In my last year as a Peace Corps volunteer in Papua New Guinea, I kept busy. I taught mathematics at a rural government high school. We had 350 students in grades 7 through 10, all boarders because of the lack of transportation. We started the year with only eight teachers, not enough to even cover all the classes. The high point for the year was having 13 teachers at once, but I think that lasted about two weeks. We had other teachers who did not perform their jobs, leaving the core teachers feeling overburdened and overworked. That seems strange now, because even though I also organized the library in my free time I didnít work very strenuously by Minnesota standards. I had adjusted myself to the slower pace of life though, so I felt really busy.
I stayed until our grade 10 graduation in October and got back to Minnesota just before Thanksgiving. This is when I just got lazy. Iíve been trying to motivate myself to write for several weeks now, but havenít got it done. Until now.
Since I got back Iíve been asked frequently about culture shock. I have a difficult time answering it. Certainly the physical environment is vastly different to my home in PNG: roads, food, electricity, televisions, computers, phones, stores, clothes, shoes. It is strange to compare things here to PNG.
Letís take some examples about the telephone. When my sister met me in San Francisco, she had 27 voice mail messages after missing two days of work. I doubt if I talked on the phone that many times in the 30 months I spent overseas. Or at my friendsí house, they barely answered their phone in the evening, not wanting to be inconvenienced by telemarketers.
A working phone as an inconvenience? In Lumi, there were five phones, but they rarely worked this past year. Some landowners disabled a relay station in a compensation dispute and that cut us off for months. A Telecom worker would have had to come by plane, so repairs were few and far between. Imagine my astonishment when my aunt could get her phone hooked up at a new location with the same number in a matter of hours.
I guess they call it ďreverseĒ culture shock, and itís not the same as adjusting to an entirely new culture. I mean, how shocked can you be by a place where youíve lived for a quarter century? I havenít been gone that long. Something may puzzle me at first, but if I jog my memory normally I can place it. Driving through the student parking lot at the high school and counting 100 cars seemed absurd when Lumi has maybe a dozen working cars, and thatís using a loose definition of ďworking.Ē But I had a car there when I was in high school. It wasnít really a surprise.
One surprise is all the people who have asked me about the wastefulness of our society. Itís not exactly a secret, but itís harder to change. Weíre incredibly rich, and that can be incredibly seductive. Iíve overeaten for two straight months. Iíve enjoyed television, my car, and my electric blanket.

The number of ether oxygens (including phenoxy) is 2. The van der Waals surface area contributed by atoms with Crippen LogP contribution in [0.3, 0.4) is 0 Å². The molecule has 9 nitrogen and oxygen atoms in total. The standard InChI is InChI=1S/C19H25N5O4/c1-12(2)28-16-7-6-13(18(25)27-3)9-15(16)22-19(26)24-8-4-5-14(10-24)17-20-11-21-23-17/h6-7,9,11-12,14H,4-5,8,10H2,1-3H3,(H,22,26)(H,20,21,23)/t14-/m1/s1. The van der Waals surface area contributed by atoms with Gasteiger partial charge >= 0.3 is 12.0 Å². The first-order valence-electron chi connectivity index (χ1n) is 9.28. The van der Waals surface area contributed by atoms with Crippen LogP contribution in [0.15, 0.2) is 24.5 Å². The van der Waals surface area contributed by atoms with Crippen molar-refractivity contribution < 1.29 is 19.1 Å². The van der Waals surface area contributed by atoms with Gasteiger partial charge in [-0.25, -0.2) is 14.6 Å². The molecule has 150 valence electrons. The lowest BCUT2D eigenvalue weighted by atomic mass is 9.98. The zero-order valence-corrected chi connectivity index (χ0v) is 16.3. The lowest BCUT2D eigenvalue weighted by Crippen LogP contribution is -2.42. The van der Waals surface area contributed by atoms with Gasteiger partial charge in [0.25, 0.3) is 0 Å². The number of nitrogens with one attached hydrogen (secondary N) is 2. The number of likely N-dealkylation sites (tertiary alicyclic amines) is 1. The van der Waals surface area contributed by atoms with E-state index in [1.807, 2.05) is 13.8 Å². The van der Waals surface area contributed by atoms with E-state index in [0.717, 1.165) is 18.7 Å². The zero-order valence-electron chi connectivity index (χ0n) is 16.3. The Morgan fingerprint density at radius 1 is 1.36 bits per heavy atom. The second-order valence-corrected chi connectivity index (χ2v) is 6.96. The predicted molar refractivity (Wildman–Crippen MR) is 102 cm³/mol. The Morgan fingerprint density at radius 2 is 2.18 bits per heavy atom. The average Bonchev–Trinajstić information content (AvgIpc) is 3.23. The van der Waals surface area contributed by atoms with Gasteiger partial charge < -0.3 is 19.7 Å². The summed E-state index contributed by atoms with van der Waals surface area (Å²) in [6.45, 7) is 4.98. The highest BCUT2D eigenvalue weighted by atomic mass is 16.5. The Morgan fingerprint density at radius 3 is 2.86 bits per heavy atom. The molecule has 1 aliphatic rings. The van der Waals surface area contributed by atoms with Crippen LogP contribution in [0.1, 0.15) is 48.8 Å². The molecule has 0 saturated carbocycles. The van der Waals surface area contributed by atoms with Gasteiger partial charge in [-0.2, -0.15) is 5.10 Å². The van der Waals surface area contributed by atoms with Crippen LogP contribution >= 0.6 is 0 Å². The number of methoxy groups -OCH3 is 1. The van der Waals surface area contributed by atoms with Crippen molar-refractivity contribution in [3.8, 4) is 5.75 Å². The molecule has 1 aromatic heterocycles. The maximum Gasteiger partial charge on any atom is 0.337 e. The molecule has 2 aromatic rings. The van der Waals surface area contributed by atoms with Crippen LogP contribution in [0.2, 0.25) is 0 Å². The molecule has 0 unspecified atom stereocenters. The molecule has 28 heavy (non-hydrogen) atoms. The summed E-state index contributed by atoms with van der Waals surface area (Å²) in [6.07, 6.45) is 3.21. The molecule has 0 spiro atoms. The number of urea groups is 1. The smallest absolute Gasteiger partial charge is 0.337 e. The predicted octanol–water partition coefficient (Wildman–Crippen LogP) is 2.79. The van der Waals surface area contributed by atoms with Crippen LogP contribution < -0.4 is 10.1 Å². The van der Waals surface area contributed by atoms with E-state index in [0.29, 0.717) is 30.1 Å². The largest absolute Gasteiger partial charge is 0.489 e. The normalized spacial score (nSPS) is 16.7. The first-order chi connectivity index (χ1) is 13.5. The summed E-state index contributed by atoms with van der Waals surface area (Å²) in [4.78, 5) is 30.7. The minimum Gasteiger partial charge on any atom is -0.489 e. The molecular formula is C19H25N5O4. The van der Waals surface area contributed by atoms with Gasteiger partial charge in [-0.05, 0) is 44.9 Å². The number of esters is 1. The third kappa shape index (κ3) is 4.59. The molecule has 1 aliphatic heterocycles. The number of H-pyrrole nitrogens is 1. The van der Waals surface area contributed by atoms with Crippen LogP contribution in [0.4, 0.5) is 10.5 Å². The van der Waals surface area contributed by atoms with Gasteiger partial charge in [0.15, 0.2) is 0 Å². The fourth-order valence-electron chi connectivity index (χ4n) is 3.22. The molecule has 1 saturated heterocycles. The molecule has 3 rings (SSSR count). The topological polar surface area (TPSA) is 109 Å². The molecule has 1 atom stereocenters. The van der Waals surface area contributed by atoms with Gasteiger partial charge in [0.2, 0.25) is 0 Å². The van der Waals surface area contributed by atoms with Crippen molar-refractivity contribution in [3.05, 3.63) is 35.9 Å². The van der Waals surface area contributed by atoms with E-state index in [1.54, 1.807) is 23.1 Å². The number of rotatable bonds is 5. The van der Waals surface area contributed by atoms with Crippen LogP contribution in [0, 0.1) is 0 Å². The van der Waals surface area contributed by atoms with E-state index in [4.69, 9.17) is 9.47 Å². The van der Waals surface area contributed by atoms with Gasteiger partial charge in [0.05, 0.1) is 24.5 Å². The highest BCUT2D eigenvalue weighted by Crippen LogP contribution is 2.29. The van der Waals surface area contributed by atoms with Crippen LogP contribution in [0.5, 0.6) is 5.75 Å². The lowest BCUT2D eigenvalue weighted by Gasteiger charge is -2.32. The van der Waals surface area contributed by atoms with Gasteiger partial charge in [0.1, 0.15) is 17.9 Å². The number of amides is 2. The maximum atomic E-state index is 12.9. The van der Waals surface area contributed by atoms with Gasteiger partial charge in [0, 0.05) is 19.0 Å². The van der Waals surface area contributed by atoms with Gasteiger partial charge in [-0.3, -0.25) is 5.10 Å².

Another shock is the weather. I enjoyed that warm spell in early December, not quite sure how I got it in my bags in PNG and through customs, but if I figure it out Iíll let you know so you can bring a warm spell back with you from that January trip to Cancun. Anyway, mine didnít last long enough. Sunday I spent shivering in the house wearing sweatpants and long underwear, and I just about roasted my mother out of the house with a roaring fire.
One major difference between coming home and leaving home is the company. I went to Papua New Guinea with 46 other volunteers. Our sense of adventure was high, and we faced the same challenges together. Coming home was a very solitary experience. First, I had to say goodbye to all my friends in Lumi. That was hard because they were such an important part of my life for two years and because maintaining those friendships was going to be so difficult. Then I came home to a busy world where I felt like an outsider.
I felt numb as soon as I left my site. I was no longer a teacher, a volunteer, a resident of Papua New Guinea, and a respected member of the Lumi community. My identity was stripped as soon as I boarded that Twin Otter plane and left Lumi, leaving my students waving along the airstrip. As hard as it was to be across the globe, as frustrating as school mismanagement could be, I didnít want it to end, to become a former teacher.
ďIím jealous,Ē Val Aas, a Paynesville native who had just returned from serving as a Peace Corps volunteer in Cameroon, told me before I left two years ago, ďbecause youíve got it all in front of you.Ē Now I fully understand her envy.
Iím having a hard time putting it behind me. Iím having a hard time cutting my ties to PNG, which are largely mental. When I think about my students--cutting grass by hand at 6 a.m., eating rice and fish 14 times a week, living away from home, busting their butts to get ahead and receiving only part-time teaching--I want to be their math teacher again. Thatís easier desired than realized, and itís not a wholehearted desire.
Iím readjusting slowly, deliberately. First, I need to convince myself itís really over.
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